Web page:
Monolithic PA-1 Preamplifiers

PA-1

Description: This is the preamp that has been advertised in Music Direct's flyers. Monolithic Sound is the company created by Dusty Vawter, formerly of Audio Alchemy. In keeping with the AA tradition, the chasis is smaller than your average preamp, yet it manages to have four inputs and two outputs (all single ended). The front of the chasis sports a rotary/detented switch for the four inputs on the left, a muting toggle switch near the center, and a volume/gain control knob on the right( as you rotate the knob clockwise, the gain is passive until the mark on the knob aligns with a detented 0dB mark which is at 12 o'clock, then the active gain stage takes over). A cool blue LED in the center glows to let you know the power is on (no power switch). Speaking of power, the power supply is in a separate chasis. A power supply upgrade is available, but this review was made with the standard power supply.

User Reviews (7)

Showing 1-7 of 7  
nathanm   Audio Enthusiast [Jun 28, 2004]
Strength:

Creamy pot, good IO options, transparent sound, blue LED, nice logo, black anodized metal

Weakness:

Needs a balance control

This is a good looking and well built little unit. I am not sure what makes it cost 500 bucks but what else is new? The sound? Doesn't really have one that I can tell. The volume knob is creamy smooth and has a good weightfeel to it. You get four inputs, two outputs plus tape loop. What's missing is a balance control, the only thing I really wish this thing had. The source selector on mine is a bit scratchy - you gotta wiggle it a bit, but it works. Like I said before, I can't really say if this thing has a distinct sonic character of its own or not. I am running it with a pair of Cary Rocket 88s, you know the ones before the guys at Cary said "Oh shoot, this thing sounds better with a gain stage!" but in all honesty with my speakers there's enough headroom. In fact. on some albums I can turn the knob all the way up and get a darn loud SPL without sounding like something's gonna break. The compact size is wonderful although the RCA jacks are rather close together so cable swapping isn't exactly a walk in the park. If it were up to me I would like to have a third pair of outputs for my sub but I s'pose that isn't a common request. They conned me into getting the swank PS-1 power supply for this sucker too, but I don't know if there's a difference or not. I bet you could get by with the wall wart and still live to tell the tale. The PA-1 is a nice looking and well-designed, no BS piece of gear.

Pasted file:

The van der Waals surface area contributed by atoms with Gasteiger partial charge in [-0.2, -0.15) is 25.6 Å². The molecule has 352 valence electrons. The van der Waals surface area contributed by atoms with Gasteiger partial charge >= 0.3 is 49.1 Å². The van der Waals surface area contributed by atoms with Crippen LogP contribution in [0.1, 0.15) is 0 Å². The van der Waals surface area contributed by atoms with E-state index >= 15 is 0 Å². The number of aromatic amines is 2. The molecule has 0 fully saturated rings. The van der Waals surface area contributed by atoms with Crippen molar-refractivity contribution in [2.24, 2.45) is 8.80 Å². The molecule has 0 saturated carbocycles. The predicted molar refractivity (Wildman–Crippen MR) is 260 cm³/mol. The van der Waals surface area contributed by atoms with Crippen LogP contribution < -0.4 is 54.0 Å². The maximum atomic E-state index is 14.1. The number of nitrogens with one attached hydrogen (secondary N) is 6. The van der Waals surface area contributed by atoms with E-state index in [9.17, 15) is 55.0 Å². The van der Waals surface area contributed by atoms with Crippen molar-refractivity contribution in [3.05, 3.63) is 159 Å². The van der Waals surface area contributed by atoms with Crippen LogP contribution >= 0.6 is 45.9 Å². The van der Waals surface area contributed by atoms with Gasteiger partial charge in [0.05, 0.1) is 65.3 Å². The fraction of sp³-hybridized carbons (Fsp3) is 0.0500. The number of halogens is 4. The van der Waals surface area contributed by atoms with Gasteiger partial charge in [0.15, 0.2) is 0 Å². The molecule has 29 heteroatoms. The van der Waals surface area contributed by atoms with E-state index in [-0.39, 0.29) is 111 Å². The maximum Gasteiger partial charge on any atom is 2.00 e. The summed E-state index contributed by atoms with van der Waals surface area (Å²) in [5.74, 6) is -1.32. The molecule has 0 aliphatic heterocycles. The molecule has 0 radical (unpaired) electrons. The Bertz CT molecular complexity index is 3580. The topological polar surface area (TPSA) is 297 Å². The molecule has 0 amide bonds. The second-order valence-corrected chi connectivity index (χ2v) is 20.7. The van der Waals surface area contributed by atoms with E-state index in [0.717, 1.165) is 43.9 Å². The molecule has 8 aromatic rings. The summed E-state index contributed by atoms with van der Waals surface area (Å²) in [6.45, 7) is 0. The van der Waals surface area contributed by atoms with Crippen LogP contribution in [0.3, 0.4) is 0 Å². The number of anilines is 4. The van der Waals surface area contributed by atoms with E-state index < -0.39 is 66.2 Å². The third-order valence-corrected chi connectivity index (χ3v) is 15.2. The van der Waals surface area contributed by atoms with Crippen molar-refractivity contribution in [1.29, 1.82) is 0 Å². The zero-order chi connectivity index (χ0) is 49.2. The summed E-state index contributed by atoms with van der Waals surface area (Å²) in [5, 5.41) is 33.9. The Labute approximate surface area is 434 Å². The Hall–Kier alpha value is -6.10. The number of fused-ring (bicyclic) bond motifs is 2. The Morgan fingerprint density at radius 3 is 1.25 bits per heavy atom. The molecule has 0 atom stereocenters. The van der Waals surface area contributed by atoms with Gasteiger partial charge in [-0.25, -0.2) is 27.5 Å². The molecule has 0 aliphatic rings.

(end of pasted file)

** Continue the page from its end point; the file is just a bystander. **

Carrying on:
Similar Products Used: Antique Sound Labs Twinhead, NAD 3224
OVERALL
RATING
4
VALUE
RATING
3
Doug   AudioPhile [Feb 19, 2003]
Strength:

Transparent and low in noise. Easy installation and operation Great value

Weakness:

No remaote control No balance control

This "passive" preamp is an unusual device. In a time of ever increasing complexity and reliance on digital processing here is a preamp that is the closest thing to a "straight wire with gain' that has come my way. The operation of the preamp is simple with four stereo inputs, two outputs, source switching and a volume control. A subtle detent at 12 O'clock on the volume knob marks the change from passive (no gain) mode to active (up to 6 db of gain). With high level source such as CD/DVD players there is seldom a need for gain, but it is there if required. As for the sound of the PA1, well it really doesn't have any. It is extremely neutral and low in noise. This should suit the majority of users seeking the best possible sound at a genuinely affordable price. It would be best to use the shortyest cable runs possible to and from the unit even though in normal operation the signal is buffered through the vey high quality Burr Brown OPA2134 operational amplifier which demands that the power supply be used when the unit is functioning. Highly recommended